This week’s top stories
1️⃣ Facebook says it doesn’t have the skills to be a payment company. An exec in Amsterdam said the goal is to make it easier to buy things in Facebook’s family of apps, and declined to discuss reports of a Facebook crypto coin.
2️⃣ The UK financial regulator is clamping down on peer-to-peer lending. Officials are forcing companies to provide better information to investors and test their financial acumen. The scrutiny is expected to drive away some platforms.
3️⃣ Software is eating the banking sector. European banks have struggled to become more profitable, but research suggests that going digital sooner rather than later can help boost return on equity.
4️⃣ Finn is finished. The accounts from JPMorgan’s digital bank aimed at smartphone-obsessed youngsters will be folded into the Chase mobile app. The bank recently launched a Finn-like online process for opening Chase accounts across the US.
5️⃣ Square forwarded some email receipts to the wrong consumers. The episode illustrates the promise and peril of collecting data on hundreds of millions of transactions.
Heard on headphones
“What we want to hear is their conquer-the-world strategy,” Scott Kupor, managing partner at Andreessen Horowitz, said about pitch meetings on the HBR IdeaCast. “If we can make you change your entire business plan in one meeting, that’s generally not a good thing. It does go to the heart of your conviction and the depths to which you believe your own conquer-the-world strategy.”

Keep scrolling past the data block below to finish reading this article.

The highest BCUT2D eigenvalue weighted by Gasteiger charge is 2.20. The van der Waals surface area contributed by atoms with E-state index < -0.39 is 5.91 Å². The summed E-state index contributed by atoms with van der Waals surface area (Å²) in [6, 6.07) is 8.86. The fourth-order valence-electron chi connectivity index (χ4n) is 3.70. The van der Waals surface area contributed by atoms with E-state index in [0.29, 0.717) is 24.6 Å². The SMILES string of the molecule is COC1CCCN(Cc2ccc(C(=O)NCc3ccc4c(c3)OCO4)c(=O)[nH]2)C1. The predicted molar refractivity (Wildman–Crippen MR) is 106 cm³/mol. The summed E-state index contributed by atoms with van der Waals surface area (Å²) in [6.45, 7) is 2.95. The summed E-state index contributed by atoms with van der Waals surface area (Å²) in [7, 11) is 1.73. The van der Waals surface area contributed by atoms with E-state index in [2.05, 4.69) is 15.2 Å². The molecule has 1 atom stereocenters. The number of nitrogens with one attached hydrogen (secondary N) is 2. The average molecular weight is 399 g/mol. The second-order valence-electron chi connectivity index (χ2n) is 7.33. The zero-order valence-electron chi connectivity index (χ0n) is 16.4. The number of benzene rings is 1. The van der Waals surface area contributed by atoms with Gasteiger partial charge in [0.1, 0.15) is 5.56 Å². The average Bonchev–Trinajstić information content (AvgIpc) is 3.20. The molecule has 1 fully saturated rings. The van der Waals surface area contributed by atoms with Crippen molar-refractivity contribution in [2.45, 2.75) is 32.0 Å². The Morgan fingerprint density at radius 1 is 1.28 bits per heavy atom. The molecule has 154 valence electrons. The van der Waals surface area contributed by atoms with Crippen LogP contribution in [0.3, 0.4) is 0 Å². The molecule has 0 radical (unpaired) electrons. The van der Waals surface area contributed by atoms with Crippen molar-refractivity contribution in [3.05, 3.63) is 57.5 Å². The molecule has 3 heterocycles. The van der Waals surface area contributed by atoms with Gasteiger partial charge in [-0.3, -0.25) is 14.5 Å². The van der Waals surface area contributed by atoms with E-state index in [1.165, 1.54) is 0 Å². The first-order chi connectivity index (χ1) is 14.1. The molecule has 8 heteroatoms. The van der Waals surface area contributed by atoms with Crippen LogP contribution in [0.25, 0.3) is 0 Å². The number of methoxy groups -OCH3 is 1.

The future of finance at Quartz
Are we reaching peak fintech? Even Curve’s CEO hasn’t heard of 90% of the startups out there. Many are still convinced that the financial sector, despite the vast moat of regulation surrounding it, is due for disruption.
Marcus attracted 2,000 accounts in the first hour it was available in the UK. Goldman’s retail unit has added more than 250,000 customers in Britain since it launched in September.
Kenya is issuing new banknotes to cut down on corruption. To exchange old money for new money, people without a bank account will have to prove the cash belongs to them.
There’s little hope for cryptocurrencies in India right now. The nascent sector doesn’t expect prime minister Narendra Modi to lighten up on crypto in his second term.
Always be closing
- Biz2Credit, a lending platform for small businesses, got $52 million worth of financing.
- Step, a digital bank for teens, got $22.5 million of investment. Stripe led the deal, and Will Smith forked over some cash as well.
- Tink raised more money. PayPal invested €10 million ($11.3 million) in the Swedish firm, which builds financial aggregation software. It raised €56 million in February.
- Possible Finance raised $10.5 million. The short-term lender charges APRs in the range of 150% to 200%.
- LINE and Visa are partnering. They will make a marketing push ahead of the 2020 Olympics in Tokyo to accelerate Japan’s move to “cashless society” and will collaborate on blockchain services.
- Ebay and Santander teamed up on loans in the UK. They’re hoping to fend off competition from tech giants as well as fintech startups.